High Mountain Doings

From 8200 feet along one side of the Upper Arkansas River Valley in central Colorado, my blog is about many things: travel including river and bicycle trips, and other experiences as well. The focus is on photography, not lots of text.

Saturday, January 23, 2010

Elevator Control Mechanism

Here is the recently-mounted elevator control mechanism at the top rear of the vertical fin. When the horizontal tail mounts here, the elevator fits into this white piece and is thereby controlled. This will allow the horizontal tail to be removed at will--a very convenient feature for some people.

Since I don't yet know exactly how I'll set the elevator (equal movement up and down, or something else) I am not going to use threadlocker on the connection where the twistum is, yet. I put the twistum there to remind myself of this. Note that the other nuts seen here have red paint on them and also (invisibly) had blue threadlocker applied. The red paint will allow me to instantly see if these have moved, come inspection time.

Monday, January 18, 2010

Rudder Cable Connection

Here are two photos of the actual swaging of the rudder pedal cables as they're connected to the bracket that will provide a base for the rudder.
The red paint marks the position of the cable against slippage as it doubles back around the horseshoe-shaped fitting and through a small piece of a rather soft metal.  This will soon be squeezed (swaged) into very tight contact with the two cable segments. It did slip, as cable wrapped around like this is likely to do. But recovery was easy with the marks I'd made. Once swaged, the two cable segments are fixed in position forevermore.

The bottom photo shows the actual swaging of the rudder cable into its loop, for connection to the left hand hole in the rudder mounting bracket, which can turn 30 degrees in either direction, also turning the rudder. These cables come from the rudder pedals in the cockpit. This is a swaging tool, where you put it over the metal to be squeezed, and tighten the bolts to deform the metal around the two cables.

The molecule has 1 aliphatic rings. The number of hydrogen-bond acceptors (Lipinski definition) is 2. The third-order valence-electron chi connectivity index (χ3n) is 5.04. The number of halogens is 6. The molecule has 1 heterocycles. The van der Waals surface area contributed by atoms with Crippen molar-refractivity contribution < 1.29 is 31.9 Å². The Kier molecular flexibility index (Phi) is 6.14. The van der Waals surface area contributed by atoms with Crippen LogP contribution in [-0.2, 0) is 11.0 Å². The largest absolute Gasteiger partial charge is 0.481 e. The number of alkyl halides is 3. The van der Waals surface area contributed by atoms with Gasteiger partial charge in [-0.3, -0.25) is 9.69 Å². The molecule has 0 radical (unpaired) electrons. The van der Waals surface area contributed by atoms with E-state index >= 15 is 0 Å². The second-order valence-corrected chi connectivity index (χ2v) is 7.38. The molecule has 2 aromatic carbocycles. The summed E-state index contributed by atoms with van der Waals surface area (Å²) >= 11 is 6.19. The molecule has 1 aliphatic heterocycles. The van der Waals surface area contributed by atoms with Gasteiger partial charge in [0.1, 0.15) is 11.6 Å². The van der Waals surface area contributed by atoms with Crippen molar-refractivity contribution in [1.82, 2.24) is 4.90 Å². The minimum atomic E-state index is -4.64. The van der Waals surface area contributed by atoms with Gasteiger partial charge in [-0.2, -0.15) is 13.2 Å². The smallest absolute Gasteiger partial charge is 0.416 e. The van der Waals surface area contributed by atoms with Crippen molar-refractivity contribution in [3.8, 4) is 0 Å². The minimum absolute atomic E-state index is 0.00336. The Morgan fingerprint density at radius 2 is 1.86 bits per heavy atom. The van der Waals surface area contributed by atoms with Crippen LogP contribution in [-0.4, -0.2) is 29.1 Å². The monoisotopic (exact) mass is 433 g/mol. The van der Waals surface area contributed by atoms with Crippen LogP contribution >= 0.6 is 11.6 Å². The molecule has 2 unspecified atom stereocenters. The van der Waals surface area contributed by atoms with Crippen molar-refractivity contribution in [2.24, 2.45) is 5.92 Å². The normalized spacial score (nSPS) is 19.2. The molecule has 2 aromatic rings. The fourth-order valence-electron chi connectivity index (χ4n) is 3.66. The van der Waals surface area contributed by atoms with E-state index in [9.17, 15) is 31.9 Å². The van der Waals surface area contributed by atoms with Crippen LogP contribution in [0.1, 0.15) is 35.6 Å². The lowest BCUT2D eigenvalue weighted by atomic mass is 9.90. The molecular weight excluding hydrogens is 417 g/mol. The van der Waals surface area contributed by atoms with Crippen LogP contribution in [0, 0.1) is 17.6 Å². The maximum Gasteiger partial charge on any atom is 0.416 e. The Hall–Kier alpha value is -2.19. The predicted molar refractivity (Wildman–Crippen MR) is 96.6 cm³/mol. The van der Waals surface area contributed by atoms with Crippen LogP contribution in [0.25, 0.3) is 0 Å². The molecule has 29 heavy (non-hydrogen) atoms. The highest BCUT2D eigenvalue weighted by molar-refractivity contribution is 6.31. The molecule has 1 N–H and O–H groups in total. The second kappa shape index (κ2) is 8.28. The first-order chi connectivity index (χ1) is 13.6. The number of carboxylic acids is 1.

Rudder Cable Attachment

This is a hard job that's continuing. That is, I didn't get it finished today. Mostly because it has to be right the first time, because a swaged cable isn't something that's easily changed.
The rudder cables connect to the ends of the bracket on which the rudder mounts. Pins in the rudder will fit through the two holes that are just inboard of the cables. Simultaneously, a fitting in the other (top) end of the rudder will slide down over the upper hingepin which was just mounted.

The thing here is, if there's too much slack in the cables, it appears that the rudder will work less well. In fact, if there's slack, the pedals will lean a bit farther forward though I want them to be 5 degrees aft of vertical. Too much of this, and the pedal would bottom out before it deflects the rudder fully! This can't be.

Get it right, and the pedals will turn the rudder without a lot of free play, and travel will be full.